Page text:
Former Quebec Premier Jean Charest, right,shakes hands with new Premier-Designate Pauline Marois during a photo-op at his office at the National Assembly in Quebec City, September 6, 2012. (Annie T Roussel/QMI Agency)
MONTREAL -- French parents are digging in against a separatist’s threat to cancel an intensive English program introduced by outgoing premier Jean Charest.
Quebec’s federation of French parents’ committees was thrown for a loop when Parti Quebecois MNA Sylvain Gaudreault said his new government could torpedo the course Charest introduced in 2011.
Gaudreault’s remarks raised the ire of Gaston Rioux, president of the parents’ committee.
“The government cannot go against the will of the parents,” Rioux told QMI Agency this week. “We’ll remain vigilant.”
A full 87% of his organization’s members said they were in favour of the half-year intensive English program.
Grade 6 students would spend half of their year studying English but even that’s too much for separatist groups and language zealots.
One major union leader has accused Charest of “promoting English” among francophones, and even a teachers’ federation came out against the plan.
Some of the same groups howled in protest earlier in Charest’s mandate when he introduced basic English courses for French students in Grade 1.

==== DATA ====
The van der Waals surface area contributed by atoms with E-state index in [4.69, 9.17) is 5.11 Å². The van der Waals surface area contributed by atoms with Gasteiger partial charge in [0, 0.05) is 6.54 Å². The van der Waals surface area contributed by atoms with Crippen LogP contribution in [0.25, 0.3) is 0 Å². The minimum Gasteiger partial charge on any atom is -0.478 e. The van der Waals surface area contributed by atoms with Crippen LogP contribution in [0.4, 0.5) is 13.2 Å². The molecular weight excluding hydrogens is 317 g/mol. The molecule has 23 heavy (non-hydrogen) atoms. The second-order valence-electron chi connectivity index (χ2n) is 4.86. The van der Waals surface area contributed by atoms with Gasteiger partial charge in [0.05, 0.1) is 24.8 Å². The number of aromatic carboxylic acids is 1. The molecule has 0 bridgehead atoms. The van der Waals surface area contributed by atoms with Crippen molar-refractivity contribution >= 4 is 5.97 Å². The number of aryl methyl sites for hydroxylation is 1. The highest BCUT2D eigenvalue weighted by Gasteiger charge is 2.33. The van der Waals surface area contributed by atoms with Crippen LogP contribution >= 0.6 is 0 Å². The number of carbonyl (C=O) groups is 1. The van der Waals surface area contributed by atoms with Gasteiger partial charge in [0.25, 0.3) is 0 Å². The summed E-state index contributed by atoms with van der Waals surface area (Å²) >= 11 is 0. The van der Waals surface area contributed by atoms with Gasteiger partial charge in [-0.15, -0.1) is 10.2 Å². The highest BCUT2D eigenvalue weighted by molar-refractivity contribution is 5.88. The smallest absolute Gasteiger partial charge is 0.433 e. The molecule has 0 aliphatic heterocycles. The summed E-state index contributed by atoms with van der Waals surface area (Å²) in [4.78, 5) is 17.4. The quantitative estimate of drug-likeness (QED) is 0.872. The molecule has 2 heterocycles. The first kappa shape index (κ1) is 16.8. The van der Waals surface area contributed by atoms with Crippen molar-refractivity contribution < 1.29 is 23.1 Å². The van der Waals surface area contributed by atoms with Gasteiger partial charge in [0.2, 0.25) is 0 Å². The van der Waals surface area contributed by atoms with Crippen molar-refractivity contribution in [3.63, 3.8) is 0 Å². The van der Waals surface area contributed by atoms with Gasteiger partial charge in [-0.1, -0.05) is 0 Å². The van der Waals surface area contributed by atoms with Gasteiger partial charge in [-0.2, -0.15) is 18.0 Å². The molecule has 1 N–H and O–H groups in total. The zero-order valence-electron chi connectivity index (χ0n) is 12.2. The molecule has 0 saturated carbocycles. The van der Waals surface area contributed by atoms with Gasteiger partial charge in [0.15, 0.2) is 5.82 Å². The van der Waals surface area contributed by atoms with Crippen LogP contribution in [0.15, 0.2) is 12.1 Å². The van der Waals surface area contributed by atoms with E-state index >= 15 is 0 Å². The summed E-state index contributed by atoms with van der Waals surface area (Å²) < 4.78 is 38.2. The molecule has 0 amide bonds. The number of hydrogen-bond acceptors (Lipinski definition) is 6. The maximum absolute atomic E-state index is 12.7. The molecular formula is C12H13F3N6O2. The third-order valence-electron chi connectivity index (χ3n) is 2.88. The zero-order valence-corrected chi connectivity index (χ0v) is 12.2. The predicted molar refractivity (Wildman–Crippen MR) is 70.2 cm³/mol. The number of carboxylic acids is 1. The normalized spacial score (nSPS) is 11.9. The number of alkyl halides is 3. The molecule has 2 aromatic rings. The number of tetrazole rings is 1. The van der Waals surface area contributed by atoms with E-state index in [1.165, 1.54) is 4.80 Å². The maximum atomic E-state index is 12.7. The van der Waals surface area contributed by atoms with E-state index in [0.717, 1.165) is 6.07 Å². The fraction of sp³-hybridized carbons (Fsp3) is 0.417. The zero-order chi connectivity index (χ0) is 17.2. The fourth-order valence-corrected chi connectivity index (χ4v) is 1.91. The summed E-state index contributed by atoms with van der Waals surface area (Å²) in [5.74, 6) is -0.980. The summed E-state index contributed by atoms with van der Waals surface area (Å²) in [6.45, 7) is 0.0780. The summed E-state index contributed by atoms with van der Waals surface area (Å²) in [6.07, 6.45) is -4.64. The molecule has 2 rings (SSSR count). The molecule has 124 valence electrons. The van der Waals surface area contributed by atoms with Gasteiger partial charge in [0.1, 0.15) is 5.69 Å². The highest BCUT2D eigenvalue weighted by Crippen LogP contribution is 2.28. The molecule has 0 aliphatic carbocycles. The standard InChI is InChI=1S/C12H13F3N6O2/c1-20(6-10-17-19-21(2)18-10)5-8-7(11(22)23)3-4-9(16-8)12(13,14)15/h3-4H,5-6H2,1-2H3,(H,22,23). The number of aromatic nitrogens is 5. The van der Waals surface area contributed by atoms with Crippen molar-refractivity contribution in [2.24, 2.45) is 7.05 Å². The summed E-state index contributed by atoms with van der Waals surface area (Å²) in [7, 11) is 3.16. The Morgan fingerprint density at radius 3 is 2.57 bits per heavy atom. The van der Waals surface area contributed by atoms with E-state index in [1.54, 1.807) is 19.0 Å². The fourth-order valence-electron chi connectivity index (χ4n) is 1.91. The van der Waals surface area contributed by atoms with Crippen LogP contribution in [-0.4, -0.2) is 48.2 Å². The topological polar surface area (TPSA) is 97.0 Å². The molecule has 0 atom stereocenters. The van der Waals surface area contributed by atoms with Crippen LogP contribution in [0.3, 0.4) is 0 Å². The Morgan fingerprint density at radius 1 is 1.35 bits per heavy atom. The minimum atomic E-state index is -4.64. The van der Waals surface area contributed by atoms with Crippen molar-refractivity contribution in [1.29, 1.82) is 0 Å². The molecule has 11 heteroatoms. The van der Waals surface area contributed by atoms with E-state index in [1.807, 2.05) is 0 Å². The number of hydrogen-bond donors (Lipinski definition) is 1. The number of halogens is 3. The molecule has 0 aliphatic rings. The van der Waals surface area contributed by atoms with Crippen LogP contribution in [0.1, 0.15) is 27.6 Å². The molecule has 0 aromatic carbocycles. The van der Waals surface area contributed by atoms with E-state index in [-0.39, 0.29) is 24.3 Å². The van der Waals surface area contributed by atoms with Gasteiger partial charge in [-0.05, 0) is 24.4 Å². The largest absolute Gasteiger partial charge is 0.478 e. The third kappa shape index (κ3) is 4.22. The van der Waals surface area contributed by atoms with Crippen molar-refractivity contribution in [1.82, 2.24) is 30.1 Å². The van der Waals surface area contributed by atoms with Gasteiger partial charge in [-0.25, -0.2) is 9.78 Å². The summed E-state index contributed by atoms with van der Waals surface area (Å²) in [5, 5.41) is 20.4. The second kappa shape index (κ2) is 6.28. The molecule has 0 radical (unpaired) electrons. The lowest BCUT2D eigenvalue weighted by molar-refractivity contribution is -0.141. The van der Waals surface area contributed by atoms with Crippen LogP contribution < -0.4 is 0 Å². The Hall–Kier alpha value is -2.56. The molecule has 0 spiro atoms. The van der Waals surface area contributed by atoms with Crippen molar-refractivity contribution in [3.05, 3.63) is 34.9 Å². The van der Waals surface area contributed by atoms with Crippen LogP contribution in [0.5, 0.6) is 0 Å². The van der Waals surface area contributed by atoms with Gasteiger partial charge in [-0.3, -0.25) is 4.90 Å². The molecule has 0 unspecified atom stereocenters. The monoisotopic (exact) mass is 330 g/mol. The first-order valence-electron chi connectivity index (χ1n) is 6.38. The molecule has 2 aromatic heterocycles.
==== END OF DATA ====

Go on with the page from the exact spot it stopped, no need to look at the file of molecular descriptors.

Pauline Marois is to be sworn in as premier next Wednesday and while the separatist leader has promised to toughen language laws, she hasn’t yet directly addressed the education flap.
If she cancels the English course, she would cause quite a disruption in French schools that have already begun implementing Charest’s plan.
“It starts this year,” said Josee Bouchard, president of the federation of Quebec school boards. “We are waiting for the swearing in of the next government, and we’ll see very quickly what it will do.”
Bill 101 bars most francophones and immigrants from attending English public schools, and French public schools only offer basic English instruction.
In 2005 the Supreme Court of Canada rejected a bid by French parents who wanted to enroll their children in the English system.
Quebec has previously invoked the Constitution’s notwithstanding clause to counter attempts to overturn language laws.